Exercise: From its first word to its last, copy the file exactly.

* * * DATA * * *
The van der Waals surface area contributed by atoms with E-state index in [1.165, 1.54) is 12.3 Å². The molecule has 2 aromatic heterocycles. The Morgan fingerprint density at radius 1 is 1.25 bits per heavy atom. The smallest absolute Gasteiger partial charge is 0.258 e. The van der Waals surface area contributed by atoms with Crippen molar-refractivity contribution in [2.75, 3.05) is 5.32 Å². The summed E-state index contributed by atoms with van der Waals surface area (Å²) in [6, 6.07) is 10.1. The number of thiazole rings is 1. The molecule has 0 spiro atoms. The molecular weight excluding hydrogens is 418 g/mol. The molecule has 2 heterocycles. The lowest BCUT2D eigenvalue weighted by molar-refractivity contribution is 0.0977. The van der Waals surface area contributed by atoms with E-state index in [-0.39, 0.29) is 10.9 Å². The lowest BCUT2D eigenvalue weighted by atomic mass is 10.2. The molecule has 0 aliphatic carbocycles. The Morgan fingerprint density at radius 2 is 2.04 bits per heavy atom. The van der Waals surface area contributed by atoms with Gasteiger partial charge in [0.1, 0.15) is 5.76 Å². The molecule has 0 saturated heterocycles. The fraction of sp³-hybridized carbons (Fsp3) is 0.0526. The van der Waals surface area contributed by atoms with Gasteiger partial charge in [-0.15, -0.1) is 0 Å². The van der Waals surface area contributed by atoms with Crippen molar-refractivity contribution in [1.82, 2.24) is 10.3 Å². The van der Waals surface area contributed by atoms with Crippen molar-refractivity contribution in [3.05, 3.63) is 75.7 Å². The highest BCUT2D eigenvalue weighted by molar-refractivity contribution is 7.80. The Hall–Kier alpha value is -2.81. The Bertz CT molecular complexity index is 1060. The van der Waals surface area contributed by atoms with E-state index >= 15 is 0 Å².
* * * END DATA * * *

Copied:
The van der Waals surface area contributed by atoms with E-state index in [1.165, 1.54) is 12.3 Å². The molecule has 2 aromatic heterocycles. The Morgan fingerprint density at radius 1 is 1.25 bits per heavy atom. The smallest absolute Gasteiger partial charge is 0.258 e. The van der Waals surface area contributed by atoms with Crippen molar-refractivity contribution in [2.75, 3.05) is 5.32 Å². The summed E-state index contributed by atoms with van der Waals surface area (Å²) in [6, 6.07) is 10.1. The number of thiazole rings is 1. The molecule has 0 spiro atoms. The molecular weight excluding hydrogens is 418 g/mol. The molecule has 2 heterocycles. The lowest BCUT2D eigenvalue weighted by molar-refractivity contribution is 0.0977. The van der Waals surface area contributed by atoms with E-state index in [-0.39, 0.29) is 10.9 Å². The lowest BCUT2D eigenvalue weighted by atomic mass is 10.2. The molecule has 0 aliphatic carbocycles. The Morgan fingerprint density at radius 2 is 2.04 bits per heavy atom. The van der Waals surface area contributed by atoms with Gasteiger partial charge in [0.1, 0.15) is 5.76 Å². The molecule has 0 saturated heterocycles. The fraction of sp³-hybridized carbons (Fsp3) is 0.0526. The van der Waals surface area contributed by atoms with Gasteiger partial charge in [-0.15, -0.1) is 0 Å². The van der Waals surface area contributed by atoms with Crippen molar-refractivity contribution in [1.82, 2.24) is 10.3 Å². The van der Waals surface area contributed by atoms with Crippen molar-refractivity contribution in [3.05, 3.63) is 75.7 Å². The highest BCUT2D eigenvalue weighted by molar-refractivity contribution is 7.80. The Hall–Kier alpha value is -2.81. The Bertz CT molecular complexity index is 1060. The van der Waals surface area contributed by atoms with E-state index >= 15 is 0 Å².